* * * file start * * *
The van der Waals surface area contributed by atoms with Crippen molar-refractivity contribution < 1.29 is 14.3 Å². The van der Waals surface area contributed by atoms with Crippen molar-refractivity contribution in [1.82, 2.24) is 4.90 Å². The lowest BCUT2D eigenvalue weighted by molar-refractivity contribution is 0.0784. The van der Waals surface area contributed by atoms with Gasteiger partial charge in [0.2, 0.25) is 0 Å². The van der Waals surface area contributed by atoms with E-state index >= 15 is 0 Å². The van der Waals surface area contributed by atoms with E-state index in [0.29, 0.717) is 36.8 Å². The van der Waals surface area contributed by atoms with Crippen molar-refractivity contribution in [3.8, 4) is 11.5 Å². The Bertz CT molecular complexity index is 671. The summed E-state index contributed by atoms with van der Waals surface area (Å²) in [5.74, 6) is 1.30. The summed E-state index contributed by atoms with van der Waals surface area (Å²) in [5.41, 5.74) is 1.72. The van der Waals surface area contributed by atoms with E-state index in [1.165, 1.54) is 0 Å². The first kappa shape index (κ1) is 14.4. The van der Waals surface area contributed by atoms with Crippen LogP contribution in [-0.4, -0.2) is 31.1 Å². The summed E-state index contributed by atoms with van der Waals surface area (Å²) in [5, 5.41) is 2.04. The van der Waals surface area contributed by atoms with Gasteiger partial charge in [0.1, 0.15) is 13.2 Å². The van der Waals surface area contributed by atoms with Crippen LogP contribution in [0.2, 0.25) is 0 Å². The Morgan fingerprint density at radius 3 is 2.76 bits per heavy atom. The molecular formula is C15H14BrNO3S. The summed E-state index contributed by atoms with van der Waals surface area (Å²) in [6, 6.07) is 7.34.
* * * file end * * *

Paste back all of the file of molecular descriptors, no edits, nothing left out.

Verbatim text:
The van der Waals surface area contributed by atoms with Crippen molar-refractivity contribution < 1.29 is 14.3 Å². The van der Waals surface area contributed by atoms with Crippen molar-refractivity contribution in [1.82, 2.24) is 4.90 Å². The lowest BCUT2D eigenvalue weighted by molar-refractivity contribution is 0.0784. The van der Waals surface area contributed by atoms with Gasteiger partial charge in [0.2, 0.25) is 0 Å². The van der Waals surface area contributed by atoms with E-state index >= 15 is 0 Å². The van der Waals surface area contributed by atoms with E-state index in [0.29, 0.717) is 36.8 Å². The van der Waals surface area contributed by atoms with Crippen molar-refractivity contribution in [3.8, 4) is 11.5 Å². The Bertz CT molecular complexity index is 671. The summed E-state index contributed by atoms with van der Waals surface area (Å²) in [5.74, 6) is 1.30. The summed E-state index contributed by atoms with van der Waals surface area (Å²) in [5.41, 5.74) is 1.72. The van der Waals surface area contributed by atoms with E-state index in [1.165, 1.54) is 0 Å². The first kappa shape index (κ1) is 14.4. The van der Waals surface area contributed by atoms with Crippen LogP contribution in [-0.4, -0.2) is 31.1 Å². The summed E-state index contributed by atoms with van der Waals surface area (Å²) in [5, 5.41) is 2.04. The van der Waals surface area contributed by atoms with Gasteiger partial charge in [0.1, 0.15) is 13.2 Å². The van der Waals surface area contributed by atoms with Crippen LogP contribution in [0.2, 0.25) is 0 Å². The Morgan fingerprint density at radius 3 is 2.76 bits per heavy atom. The molecular formula is C15H14BrNO3S. The summed E-state index contributed by atoms with van der Waals surface area (Å²) in [6, 6.07) is 7.34.